I've heard the folks out there are awfully excited a Southeastern Conference team is finally coming to their place to play football.
By the looks of things on the Spirit message board and from others I've heard from who are going, it appears the 2,500 to 3,000 Ole Miss fans making the trip are excited as well.
I wonder if that bus trip leaving at midnight Thursday from New Albany and traveling West, returning Sunday, is still on. Good luck to those on that if it's still set to roll. That will be one long haul for a 3-hour football game.
There was a roll call for those going to Wyoming posted on the Spirit message board. Looks like Ole Miss folks from Oxford to New York, Baton Rouge to Atlanta, Memphis and Jackson and a lot of other locales will be gathering in Laramie's 33,000-seat War Memorial Stadium for this one.
You'll join somewhere around 17,000 – give or take – UW Cowboy fans and students in attendance. Wyoming athletic officials told ours this week that with the Ole Miss crowd that's coming, they hope to top 20,000 for this one.
Most of our fans who are going, as we'd heard for months, seem to have decided this long trip for a Rebel football game to a remote part of the country (Wyoming only has about 700,000 population) is worth it to get to extend their stay a while in the Rocky Mountain region. Some here left earlier in the week. That will be a good thing for those who can do that sort of trip based on money and work schedules.
Lots of schools over the years have gone to distant places to play games. Many of them play in Hawaii. That would be nice. Alabama just got through with a two-year deal out there if you recall.
Others make some trips like State has done lately to BYU (another beautiful region) and Oregon (ditto).
Don't know if many of you remember this, but back in the mid to late 80s, Ole Miss and Vanderbilt almost played their game one year in Ireland. There were some preliminary talks about it, but it never materialized. Any of remember that?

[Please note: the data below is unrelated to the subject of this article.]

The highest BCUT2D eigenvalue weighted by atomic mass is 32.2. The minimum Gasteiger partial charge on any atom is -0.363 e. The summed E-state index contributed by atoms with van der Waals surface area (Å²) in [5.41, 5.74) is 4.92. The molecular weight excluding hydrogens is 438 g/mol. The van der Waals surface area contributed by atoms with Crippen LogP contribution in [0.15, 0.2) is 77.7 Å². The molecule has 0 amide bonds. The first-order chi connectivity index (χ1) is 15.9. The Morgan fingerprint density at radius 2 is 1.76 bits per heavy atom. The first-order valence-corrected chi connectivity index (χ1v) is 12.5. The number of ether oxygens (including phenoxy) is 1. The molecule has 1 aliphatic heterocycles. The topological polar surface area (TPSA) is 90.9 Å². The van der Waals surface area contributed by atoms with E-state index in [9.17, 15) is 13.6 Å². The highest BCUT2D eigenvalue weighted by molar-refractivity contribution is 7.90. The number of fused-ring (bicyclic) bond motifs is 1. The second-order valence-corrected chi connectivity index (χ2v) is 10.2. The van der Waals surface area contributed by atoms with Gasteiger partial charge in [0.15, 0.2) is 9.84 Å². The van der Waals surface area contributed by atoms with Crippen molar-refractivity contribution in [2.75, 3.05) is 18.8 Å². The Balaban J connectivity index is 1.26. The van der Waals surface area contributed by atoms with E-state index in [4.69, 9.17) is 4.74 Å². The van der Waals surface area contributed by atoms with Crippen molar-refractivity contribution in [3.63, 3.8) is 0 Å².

Our return game to UNLV was set for next year (or 2006, can't totally remember). But that trip was cancelled. That would have been a fun place to watch the Rebs play. And play yourselves, as the case would have been, although with so many casinos around Mississippi and parts of the country, maybe the lure of Vegas isn't what it once was for some.
So it's Wyoming for the Rebels. We've been hearing about this one for a while. I remember going to campus to do a story about eight years ago and talking with then associate athletic director Eddie Crawford, who was doing the football scheduling at the time, about games and series for the future. It was then, long about 1996, I first heard a Wyoming series home and away – or in this case away and home.
And here it is.
Our fans have mixed feelings about it, it seems. Some are excited about the trip. Some are just ready for another Rebel football game.
Some think it is a waste of time to be playing in a place that the team will have a problem getting in and out of. ‘Course we've heard that some about how other teams feel about Oxford, too, with no large airport for teams to get here easily.